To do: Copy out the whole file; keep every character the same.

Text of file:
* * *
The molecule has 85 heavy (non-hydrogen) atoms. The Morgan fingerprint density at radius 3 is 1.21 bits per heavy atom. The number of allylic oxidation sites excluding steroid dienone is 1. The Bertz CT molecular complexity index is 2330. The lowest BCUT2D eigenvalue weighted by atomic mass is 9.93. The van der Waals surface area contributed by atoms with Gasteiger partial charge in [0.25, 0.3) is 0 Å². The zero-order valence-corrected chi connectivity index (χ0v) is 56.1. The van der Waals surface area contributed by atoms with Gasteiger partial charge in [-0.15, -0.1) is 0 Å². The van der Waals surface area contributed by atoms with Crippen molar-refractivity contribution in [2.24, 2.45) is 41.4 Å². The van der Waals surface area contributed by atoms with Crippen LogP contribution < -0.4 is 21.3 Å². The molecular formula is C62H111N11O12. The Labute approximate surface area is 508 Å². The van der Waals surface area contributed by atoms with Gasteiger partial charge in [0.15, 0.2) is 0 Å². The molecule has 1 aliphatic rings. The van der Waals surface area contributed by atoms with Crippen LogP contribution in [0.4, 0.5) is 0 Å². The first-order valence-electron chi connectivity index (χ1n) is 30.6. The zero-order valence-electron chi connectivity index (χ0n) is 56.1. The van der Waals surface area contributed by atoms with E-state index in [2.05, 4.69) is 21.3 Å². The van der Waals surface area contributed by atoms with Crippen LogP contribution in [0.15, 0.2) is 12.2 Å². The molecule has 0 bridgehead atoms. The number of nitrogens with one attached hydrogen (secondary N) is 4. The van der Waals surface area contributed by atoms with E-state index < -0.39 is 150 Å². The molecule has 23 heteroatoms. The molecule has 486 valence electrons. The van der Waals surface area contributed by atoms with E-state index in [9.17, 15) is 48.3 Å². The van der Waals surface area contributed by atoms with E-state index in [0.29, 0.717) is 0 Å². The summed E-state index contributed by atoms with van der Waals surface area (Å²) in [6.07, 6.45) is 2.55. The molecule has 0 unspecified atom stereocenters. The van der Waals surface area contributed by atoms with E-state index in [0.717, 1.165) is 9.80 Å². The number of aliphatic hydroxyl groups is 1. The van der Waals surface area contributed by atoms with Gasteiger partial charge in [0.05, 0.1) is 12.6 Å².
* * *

The molecule has 85 heavy (non-hydrogen) atoms. The Morgan fingerprint density at radius 3 is 1.21 bits per heavy atom. The number of allylic oxidation sites excluding steroid dienone is 1. The Bertz CT molecular complexity index is 2330. The lowest BCUT2D eigenvalue weighted by atomic mass is 9.93. The van der Waals surface area contributed by atoms with Gasteiger partial charge in [0.25, 0.3) is 0 Å². The zero-order valence-corrected chi connectivity index (χ0v) is 56.1. The van der Waals surface area contributed by atoms with Gasteiger partial charge in [-0.15, -0.1) is 0 Å². The van der Waals surface area contributed by atoms with Crippen molar-refractivity contribution in [2.24, 2.45) is 41.4 Å². The van der Waals surface area contributed by atoms with Crippen LogP contribution < -0.4 is 21.3 Å². The molecular formula is C62H111N11O12. The Labute approximate surface area is 508 Å². The van der Waals surface area contributed by atoms with Gasteiger partial charge in [0.15, 0.2) is 0 Å². The molecule has 1 aliphatic rings. The van der Waals surface area contributed by atoms with Crippen LogP contribution in [0.4, 0.5) is 0 Å². The first-order valence-electron chi connectivity index (χ1n) is 30.6. The zero-order valence-electron chi connectivity index (χ0n) is 56.1. The van der Waals surface area contributed by atoms with E-state index in [2.05, 4.69) is 21.3 Å². The van der Waals surface area contributed by atoms with Crippen LogP contribution in [0.15, 0.2) is 12.2 Å². The molecule has 0 bridgehead atoms. The number of nitrogens with one attached hydrogen (secondary N) is 4. The van der Waals surface area contributed by atoms with E-state index < -0.39 is 150 Å². The molecule has 23 heteroatoms. The molecule has 486 valence electrons. The van der Waals surface area contributed by atoms with E-state index in [9.17, 15) is 48.3 Å². The van der Waals surface area contributed by atoms with E-state index in [0.29, 0.717) is 0 Å². The summed E-state index contributed by atoms with van der Waals surface area (Å²) in [6.07, 6.45) is 2.55. The molecule has 0 unspecified atom stereocenters. The van der Waals surface area contributed by atoms with E-state index in [0.717, 1.165) is 9.80 Å². The number of aliphatic hydroxyl groups is 1. The van der Waals surface area contributed by atoms with Gasteiger partial charge in [0.05, 0.1) is 12.6 Å².